The biggest difference in my experience (from LF, MF, and 35mm to digital) is that with film, resolution decreases at higher ISO (large chuncks of chemicals i.e. grain).
With digital, the pixels remain the same size for all iso's (its the same sensor). Thus resolution remains the same.
But since the signal needs to be amplified (as mention earlier by another poster), the S/R ratio gets worse. As a result, some noise appears, in the form of 'jitter' in what should be 'even' areas.
The good news is, that noise can be countered (up to a level of course) by software reasonably well. Additionally, with the latest sensors, the S/R are quite good, starting with a better image is always the best way of course.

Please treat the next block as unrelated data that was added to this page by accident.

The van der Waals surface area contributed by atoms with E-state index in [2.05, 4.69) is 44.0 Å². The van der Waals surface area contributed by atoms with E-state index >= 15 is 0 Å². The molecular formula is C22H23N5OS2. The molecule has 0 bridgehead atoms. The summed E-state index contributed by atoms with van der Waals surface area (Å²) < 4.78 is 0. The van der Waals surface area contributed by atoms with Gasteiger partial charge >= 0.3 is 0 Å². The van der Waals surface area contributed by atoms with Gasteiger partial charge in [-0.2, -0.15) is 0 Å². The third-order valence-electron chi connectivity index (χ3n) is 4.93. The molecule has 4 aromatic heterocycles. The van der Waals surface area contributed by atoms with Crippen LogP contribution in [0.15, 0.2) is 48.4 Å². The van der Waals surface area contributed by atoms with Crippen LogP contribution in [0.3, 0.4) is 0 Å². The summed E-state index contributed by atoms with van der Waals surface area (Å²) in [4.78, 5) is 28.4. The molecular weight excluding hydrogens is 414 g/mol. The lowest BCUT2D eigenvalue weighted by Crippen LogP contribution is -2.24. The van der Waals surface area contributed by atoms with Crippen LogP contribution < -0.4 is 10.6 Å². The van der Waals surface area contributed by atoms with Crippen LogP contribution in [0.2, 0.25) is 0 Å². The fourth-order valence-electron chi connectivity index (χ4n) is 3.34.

So (concerning high iso) digital has the advantage of (A) not losing resolution, and ( the 'grain' (noise) can be 'processed' easier to be less objectionable (something harder with film grain within a traditional process).
To quantify by purely personal subjective evaluation, i'd say that digital has a 2 stop advantage with iso as for usability of the shots (I now have 1600 shots enlarged that now look what I was used to with 400 film, 400 digital shots look like 100 film did).